NVIDIA 2010 Driver Year In Review
At the end of each year for the past five years we have delivered "year in review" articles looking at the performance of NVIDIA's (and ATI/AMD's) proprietary Linux drivers. Both in terms of new features introduced during the year in their driver updates and benchmarking the driver releases to see how the performance has evolved over twelve months. With 2010 coming to an end, it is time for this year's driver reviews. We are starting this year seeing how the NVIDIA performance has matured in 2010.
This year though for NVIDIA there was not too much going on for end-users, which are both good and bad. NVIDIA's Linux driver (as well as their Solaris and FreeBSD drivers too) are at a near feature and performance parity to the Windows graphics driver. Though NVIDIA's Unix team has fell behind a bit this year in that the GeForce 400/500 "Fermi" GPUs still lack support for overclocking functionality via CoolBits like they support for older ASICs, but this isn't a huge deal and will hopefully be resolved in a future update. One noteworthy feature missing from their Linux stack though that does not look like they will be supporting anytime soon is their Optimus Technology for notebook GPU switching under Linux. They also lack the necessary requirements to properly support the Wayland Display Server under Linux, and while NVIDIA has no plans to support it right now, they will likely do so when Wayland begins gaining traction on the Linux desktop as a viable alternative to an X.Org Server.
In 2010, NVIDIA has continued supporting their new hardware under Linux at launch by their proprietary driver, although it was this year they canned their open-source driver, but it was not a huge launch since this driver was crippled in the first place. Besides bringing up support for new hardware in Linux, the driver updates this year have not brought anything too major to their Linux stack. There has been support for the latest OpenCL and OpenGL specifications, but that isn't particularly surprising and in reality isn't too important at this point seeing as there isn't much in the Linux world taking advantage of the latest OpenGL 3/4 specifications besides the Unigine Engine. Most of the Linux driver updates this year have brought in mostly bug-fixes and further work to mature their VDPAU (Video Decode and Presentation API for Unix) for offering first-rate video playback acceleration under Linux. The latest Linux driver update this year has brought support for NVIDIA Vision 3D Pro, but again that isn't too much of an exciting feature as its irrelevant to most Linux consumers. There has also been other miscellaneous work taking place in the driver updates.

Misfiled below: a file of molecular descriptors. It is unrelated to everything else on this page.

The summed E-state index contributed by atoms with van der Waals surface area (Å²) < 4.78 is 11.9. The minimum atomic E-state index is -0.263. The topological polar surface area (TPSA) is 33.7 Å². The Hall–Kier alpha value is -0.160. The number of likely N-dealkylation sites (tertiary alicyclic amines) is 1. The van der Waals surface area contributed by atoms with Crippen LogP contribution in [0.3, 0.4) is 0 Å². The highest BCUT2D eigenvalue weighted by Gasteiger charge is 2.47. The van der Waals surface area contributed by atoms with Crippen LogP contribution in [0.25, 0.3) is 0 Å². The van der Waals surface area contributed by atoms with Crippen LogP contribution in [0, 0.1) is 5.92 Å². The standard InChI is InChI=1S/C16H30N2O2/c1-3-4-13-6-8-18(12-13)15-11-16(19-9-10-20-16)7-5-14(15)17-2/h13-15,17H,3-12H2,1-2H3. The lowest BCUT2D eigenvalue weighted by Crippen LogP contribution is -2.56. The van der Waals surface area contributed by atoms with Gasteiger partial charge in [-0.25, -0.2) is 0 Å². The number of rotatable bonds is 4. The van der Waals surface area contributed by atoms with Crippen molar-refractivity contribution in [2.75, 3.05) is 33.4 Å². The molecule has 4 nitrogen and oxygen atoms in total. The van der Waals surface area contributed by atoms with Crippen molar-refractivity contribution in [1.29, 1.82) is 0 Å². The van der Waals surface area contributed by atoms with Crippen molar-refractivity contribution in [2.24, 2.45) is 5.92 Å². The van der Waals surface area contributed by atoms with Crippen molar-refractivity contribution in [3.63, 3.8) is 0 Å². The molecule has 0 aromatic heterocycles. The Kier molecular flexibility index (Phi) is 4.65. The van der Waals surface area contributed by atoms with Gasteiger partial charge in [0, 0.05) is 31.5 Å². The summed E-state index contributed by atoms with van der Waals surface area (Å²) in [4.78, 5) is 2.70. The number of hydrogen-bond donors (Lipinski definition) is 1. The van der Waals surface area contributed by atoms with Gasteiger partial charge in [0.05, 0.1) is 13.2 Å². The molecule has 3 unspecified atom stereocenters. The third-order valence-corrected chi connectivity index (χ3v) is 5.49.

For this year's NVIDIA Linux driver benchmarking we began with the NVIDIA 195.36.15 driver that was their last update of 2009 and then proceeded to benchmark the major releases of 2010: 195.36.15, 195.36.24, 195.36.31, 256.25, 256.35, 256.44, 256.53, 260.19.06, 260.19.12, 260.19.21, and 260.19.26.
To have compatibility with all of the proprietary Linux drivers from the past year we used the Ubuntu 9.10 (x86_64) release with the Linux 2.6.31 kernel, GNOME 2.28.1, X.Org Server 1.6.4, GCC 4.4.1, and an EXT4 file-system. The year-old hardware used was an Intel Core i5 750 CPU, an ECS P55H-A motherboard, 4GB of DDR3 system memory, and a NVIDIA GeForce 9800GTX 512MB graphics card. With the Phoronix Test Suite we ran Lightsmark, Nexuiz, OpenArena, Warsow, MPlayer video playback, Enemy Territory: Quake Wars, Unigine Sanctuary, and Unigine Tropics with each NVIDIA Linux driver release.
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